Audrey Hepburn was quoted as saying “Paris is always a good idea”, but as I packed my bags to leave London, I was questioning this advice. I was so enjoying my time in South Kensington that I could hardly bear the thought of saying good-bye to the city I’d only just grown to love. Nevertheless, I boarded my flight en route to Charles de Gaulle airport.
My first lesson? Take the train next time. Although my flight was dirt-cheap, it ended up being a long day of travel, what with multiple forms of public transit to get to and from the airports. Once I finally arrived at my Airbnb, however, I was back in agreement with Audrey; my little studio apartment was absolute perfection, located on Avenue Victor Hugo just a hop-skip-and-a-jump from the Arc de Triomphe. I wandered out for an evening stroll, the skies only beginning to fade despite the late hour.
My intention was to find a coffee shop in which to get some work done, but the next morning I did something I’d be wishing to do for a long time; I put on my running shoes and hit the pavement. Dodging tourists, I ran to the Palais de Chaillot, then down through the gardens of the Eiffel Tower. The footpath along the Seine took me over the Lovelock bridge, and over to the grounds of the Musee d’Orsay. Looping back, I was overwhelmed with gratitude to be lucky enough to enjoy such a morning.
As I settled in to get some work done in the afternoon, I decided that the most logical place from which to work was the Starbucks down the street. It seemed like the polite thing to do, as the cafes and coffee shops of Paris are far too sophisticated to set up a laptop for a few hours of work, and the closest co-working spaces were about an hour away. I ordered an iced matcha and hunkered down at a corner table. Shortly after, a girl asked me if the seat next to mine was taken. I responded in English, without thinking, and she lit up with a smile. “Oh! You speak English…are you Canadian?”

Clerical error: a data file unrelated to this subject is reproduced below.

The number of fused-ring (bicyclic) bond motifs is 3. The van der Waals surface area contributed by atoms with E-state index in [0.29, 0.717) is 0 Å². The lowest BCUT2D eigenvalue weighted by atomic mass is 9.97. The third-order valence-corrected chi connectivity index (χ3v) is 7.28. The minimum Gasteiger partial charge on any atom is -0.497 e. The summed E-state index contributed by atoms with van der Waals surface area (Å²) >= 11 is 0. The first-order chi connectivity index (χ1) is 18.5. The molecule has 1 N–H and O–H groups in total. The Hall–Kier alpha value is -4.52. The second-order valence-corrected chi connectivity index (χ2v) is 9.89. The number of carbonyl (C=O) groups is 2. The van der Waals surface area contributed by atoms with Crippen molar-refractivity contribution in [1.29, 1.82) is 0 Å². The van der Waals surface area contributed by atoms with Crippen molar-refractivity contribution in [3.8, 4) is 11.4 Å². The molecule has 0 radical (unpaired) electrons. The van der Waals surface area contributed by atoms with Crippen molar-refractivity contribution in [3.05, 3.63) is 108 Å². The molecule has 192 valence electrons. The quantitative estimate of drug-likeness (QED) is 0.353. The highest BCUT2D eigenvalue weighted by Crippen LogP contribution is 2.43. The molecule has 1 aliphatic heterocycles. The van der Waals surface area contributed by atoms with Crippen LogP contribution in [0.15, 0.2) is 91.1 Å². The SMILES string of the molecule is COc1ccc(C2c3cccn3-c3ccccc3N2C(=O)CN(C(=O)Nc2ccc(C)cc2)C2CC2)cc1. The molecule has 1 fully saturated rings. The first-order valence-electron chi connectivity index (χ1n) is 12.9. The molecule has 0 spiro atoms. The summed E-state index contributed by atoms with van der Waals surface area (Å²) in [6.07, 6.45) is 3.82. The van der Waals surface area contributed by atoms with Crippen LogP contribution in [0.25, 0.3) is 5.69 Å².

We spent the next hour engaged in conversation. Originally from Ottawa, Mona is living in Paris, and previously spent time in Nunavut. She gave me some great ideas for my dissertation, and we chatted school, work, and living abroad. It was an absolute delight to have crossed paths with such a kindred spirit.
The following day, I started my morning once again by getting outside to enjoy the beautiful weather. My sister, Ryleigh, had highly recommended checking out Angelina for “the world’s best hot chocolate” when we FaceTimed the night before. Our love for hot chocolates must be a family thing, and I couldn’t resist. I set out towards Angelina on foot, but upon reaching the Arc de Triomphe, I decided on a whim to purchase a ticket and head up.
I could almost hear Bob, Maggie, and Danielle as I climbed the winding stairs up to the top lookout. In August 2017, on my way to Russia, I had an extended layover in Paris and Danielle came to meet me. Our dates in Paris coincided with my second parents’ (and Danielle’s aunt and uncle), Bob and Maggie. We had a whirlwind adventure together, with amazing food, sightseeing, and so much laughter.
Onto Angelina I went, and Ryleigh was spot-on about the hot chocolate. It was decadent. I even picked up a small box of macarons, which I snacked on as I walked over to the Louvre gardens.
As I walked to the Palais de Chaillot that evening, I was reminded of my very first night in Paris, back in 2005 with my mom. We had jumped on a double-decker tour bus and arrived in front of the Eiffel Tower just as the lights were turned on. It hadn’t been an easy year for our family, and we already knew that there were going to be some hard days on the horizon, but in that moment we were filled with so much light.
Paris is always a good idea.